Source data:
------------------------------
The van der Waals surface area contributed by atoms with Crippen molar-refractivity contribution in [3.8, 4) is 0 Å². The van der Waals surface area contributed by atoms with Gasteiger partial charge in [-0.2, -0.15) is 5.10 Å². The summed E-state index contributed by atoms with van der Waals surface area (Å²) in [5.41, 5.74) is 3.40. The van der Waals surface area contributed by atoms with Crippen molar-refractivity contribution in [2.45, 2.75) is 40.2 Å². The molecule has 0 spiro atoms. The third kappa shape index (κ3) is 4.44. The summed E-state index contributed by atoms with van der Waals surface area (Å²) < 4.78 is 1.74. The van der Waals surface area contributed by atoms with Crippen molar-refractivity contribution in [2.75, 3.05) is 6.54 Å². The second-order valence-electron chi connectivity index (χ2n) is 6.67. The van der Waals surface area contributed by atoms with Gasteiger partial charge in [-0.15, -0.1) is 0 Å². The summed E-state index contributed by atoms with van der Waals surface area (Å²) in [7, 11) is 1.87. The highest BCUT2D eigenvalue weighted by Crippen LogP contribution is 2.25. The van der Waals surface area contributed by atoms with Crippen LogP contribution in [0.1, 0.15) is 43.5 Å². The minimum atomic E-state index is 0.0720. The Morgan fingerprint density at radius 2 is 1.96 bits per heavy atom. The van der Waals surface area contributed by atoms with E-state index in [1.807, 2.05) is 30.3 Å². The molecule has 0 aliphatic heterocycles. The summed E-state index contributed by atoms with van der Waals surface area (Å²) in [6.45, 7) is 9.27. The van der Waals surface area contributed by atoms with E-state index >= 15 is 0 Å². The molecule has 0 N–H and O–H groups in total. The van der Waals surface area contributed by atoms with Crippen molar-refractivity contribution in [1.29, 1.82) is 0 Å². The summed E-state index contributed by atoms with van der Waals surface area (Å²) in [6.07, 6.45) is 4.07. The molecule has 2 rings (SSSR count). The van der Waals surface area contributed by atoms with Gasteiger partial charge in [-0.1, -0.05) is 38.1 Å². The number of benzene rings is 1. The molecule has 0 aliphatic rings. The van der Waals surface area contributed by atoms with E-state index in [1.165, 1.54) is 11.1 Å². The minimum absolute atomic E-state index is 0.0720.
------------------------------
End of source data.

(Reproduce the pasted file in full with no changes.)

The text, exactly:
The van der Waals surface area contributed by atoms with Crippen molar-refractivity contribution in [3.8, 4) is 0 Å². The van der Waals surface area contributed by atoms with Gasteiger partial charge in [-0.2, -0.15) is 5.10 Å². The summed E-state index contributed by atoms with van der Waals surface area (Å²) in [5.41, 5.74) is 3.40. The van der Waals surface area contributed by atoms with Crippen molar-refractivity contribution in [2.45, 2.75) is 40.2 Å². The molecule has 0 spiro atoms. The third kappa shape index (κ3) is 4.44. The summed E-state index contributed by atoms with van der Waals surface area (Å²) < 4.78 is 1.74. The van der Waals surface area contributed by atoms with Crippen molar-refractivity contribution in [2.75, 3.05) is 6.54 Å². The second-order valence-electron chi connectivity index (χ2n) is 6.67. The van der Waals surface area contributed by atoms with Gasteiger partial charge in [-0.15, -0.1) is 0 Å². The summed E-state index contributed by atoms with van der Waals surface area (Å²) in [7, 11) is 1.87. The highest BCUT2D eigenvalue weighted by Crippen LogP contribution is 2.25. The van der Waals surface area contributed by atoms with Crippen LogP contribution in [0.1, 0.15) is 43.5 Å². The minimum atomic E-state index is 0.0720. The Morgan fingerprint density at radius 2 is 1.96 bits per heavy atom. The van der Waals surface area contributed by atoms with E-state index in [1.807, 2.05) is 30.3 Å². The molecule has 0 aliphatic heterocycles. The summed E-state index contributed by atoms with van der Waals surface area (Å²) in [6.45, 7) is 9.27. The van der Waals surface area contributed by atoms with E-state index >= 15 is 0 Å². The molecule has 0 N–H and O–H groups in total. The van der Waals surface area contributed by atoms with Crippen molar-refractivity contribution in [1.29, 1.82) is 0 Å². The summed E-state index contributed by atoms with van der Waals surface area (Å²) in [6.07, 6.45) is 4.07. The molecule has 2 rings (SSSR count). The van der Waals surface area contributed by atoms with Gasteiger partial charge in [-0.1, -0.05) is 38.1 Å². The number of benzene rings is 1. The molecule has 0 aliphatic rings. The van der Waals surface area contributed by atoms with E-state index in [1.165, 1.54) is 11.1 Å². The minimum absolute atomic E-state index is 0.0720.